1. Embedded Maps – Driving Directions

“ga(‘send’, ‘event’, { eventCategory: ‘MapFunction’, eventAction: ‘DrivingDirections’, eventLabel: ‘Clicked’});”

Want another way to link online interaction to offline conversions? Set up Event Tracking on the embedded map on your contact page. When users request driving directions to your store, an Event is triggered. Find ways to measure how your users are reaching you offline and you’re one step closer to solving the online-offline attribution challenge.


Advanced: Have multiple stores? Make sure you’re attributing each Event to the corresponding location. Try altering your Event Label to reflect the difference: eventlabel:’Duluth’, eventlabel:’St. Paul’.

3. Soft Ecommerce Tracking

Ecommerce is a beast in the Analytics world. With checkout funnel metrics, shopping cart measurement, and actual sales tracking, adding any more data can be intimidating. However, Event Tracking can help shed some light on the not-so-obvious Ecommerce metrics. User reviews, sizing charts, return policy? Track it all.

When displaying product images, you want to strike the fine balance between intrigue and good lighting. Test which images work best for your product by tracking which images are selected most often. Save money on R&D and let the customer tell YOU which image is most appealing. Place the winner on the main product display page and generate that valuable interest.


“ga(‘send’, ‘event’, { eventCategory: ‘ProductImage’, eventAction: ‘SecondaryDisplay’, eventLabel: ‘Image3’});”

Advanced: Frequent complaints or a high number of returns on a certain product? Place Event Tracking on your size guide or washing instructions for that product. Determine if certain information needs to be made obvious to keep the customers’ expectations in check. The customer is always right, after all.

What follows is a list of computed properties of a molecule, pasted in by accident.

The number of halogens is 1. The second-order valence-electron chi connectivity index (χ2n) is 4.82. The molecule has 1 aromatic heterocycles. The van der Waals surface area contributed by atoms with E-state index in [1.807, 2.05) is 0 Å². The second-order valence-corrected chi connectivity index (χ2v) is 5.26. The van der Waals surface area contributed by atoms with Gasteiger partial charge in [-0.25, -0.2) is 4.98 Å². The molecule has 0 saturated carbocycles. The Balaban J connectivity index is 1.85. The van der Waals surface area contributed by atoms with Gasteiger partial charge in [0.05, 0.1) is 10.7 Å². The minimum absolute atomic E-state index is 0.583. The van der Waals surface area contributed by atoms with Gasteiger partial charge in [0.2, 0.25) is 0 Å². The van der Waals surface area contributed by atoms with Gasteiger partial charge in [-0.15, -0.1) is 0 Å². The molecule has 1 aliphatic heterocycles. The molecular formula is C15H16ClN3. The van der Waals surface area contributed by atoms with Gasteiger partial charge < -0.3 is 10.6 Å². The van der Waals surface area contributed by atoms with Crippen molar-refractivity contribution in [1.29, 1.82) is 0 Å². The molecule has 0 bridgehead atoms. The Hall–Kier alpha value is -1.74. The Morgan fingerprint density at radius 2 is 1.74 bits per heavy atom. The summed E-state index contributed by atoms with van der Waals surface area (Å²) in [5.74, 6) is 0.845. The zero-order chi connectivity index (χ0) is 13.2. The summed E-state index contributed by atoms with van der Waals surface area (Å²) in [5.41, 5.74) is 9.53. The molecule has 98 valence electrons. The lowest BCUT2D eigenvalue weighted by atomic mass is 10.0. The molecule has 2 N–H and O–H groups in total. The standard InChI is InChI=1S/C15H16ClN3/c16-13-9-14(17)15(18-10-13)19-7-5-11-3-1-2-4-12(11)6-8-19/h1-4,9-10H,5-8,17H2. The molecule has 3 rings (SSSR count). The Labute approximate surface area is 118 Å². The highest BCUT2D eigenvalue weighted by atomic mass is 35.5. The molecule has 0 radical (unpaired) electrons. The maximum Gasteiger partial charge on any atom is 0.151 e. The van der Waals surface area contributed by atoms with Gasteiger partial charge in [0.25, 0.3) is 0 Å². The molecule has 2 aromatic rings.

4. Outbound Link Tracking

Do you have social sharing enabled on your site? Track where users are exiting your site and entering your social channels. Is there a specific page or piece of content that entices more social engagement? If you’re capturing the outbound links, are those visits turning into likes, comments, or social shares?

“ga(‘send’, ‘event’, { eventCategory: ‘OutboundLinks’, eventAction: ‘Click’, eventLabel: ‘{{element url}}’});”

This data could demonstrate that an exit from your website may not mean an exit from your overall online presence.

This Event takes a little more finesse, however. You will want to make sure you set up a rule to exclude your own URL so that you’re only collecting external outbound links and not internal traffic.

Advanced: Part of the Google Display Network? Work with your developer to track affiliate links and learn which advertisers are benefitting from your content. Discover what outside content your customers find appealing and use that information to supplement your paid search strategy.

5. Testing

Test and track. Test and track. Test and track.

Want to explore the effect of placing a video on the homepage against blog subscriptions? Have your developer set up A/B testing that shows 50% of viewers the new video and 50% a static image, once new users hit the home page. Use Event Tracking to label the user as they hit the home page, Video User versus Image User.

To evaluate, look at Unique Visitors and Conversion Rate in Google Analytics, then segment using an Event Action (linked to your A/B testing code) to compare and contrast the behavior of the different home page experience. Confusing? Thank web heavens for developers, amirite?




Event Tracking allows you to personalize your Google Analytics with the interactions that translate to your business KPIs. Don’t just look at page views, look at page depth! Don’t stop short of reading % Exit in the Behavior Flow, know where they went! And, above all else, gather meaningful data to validate testing. Event Tracking for testing is the nectar of the data Gods.

Are you using Event Tracking? What’s your most useful Event?

© diak – Fotolia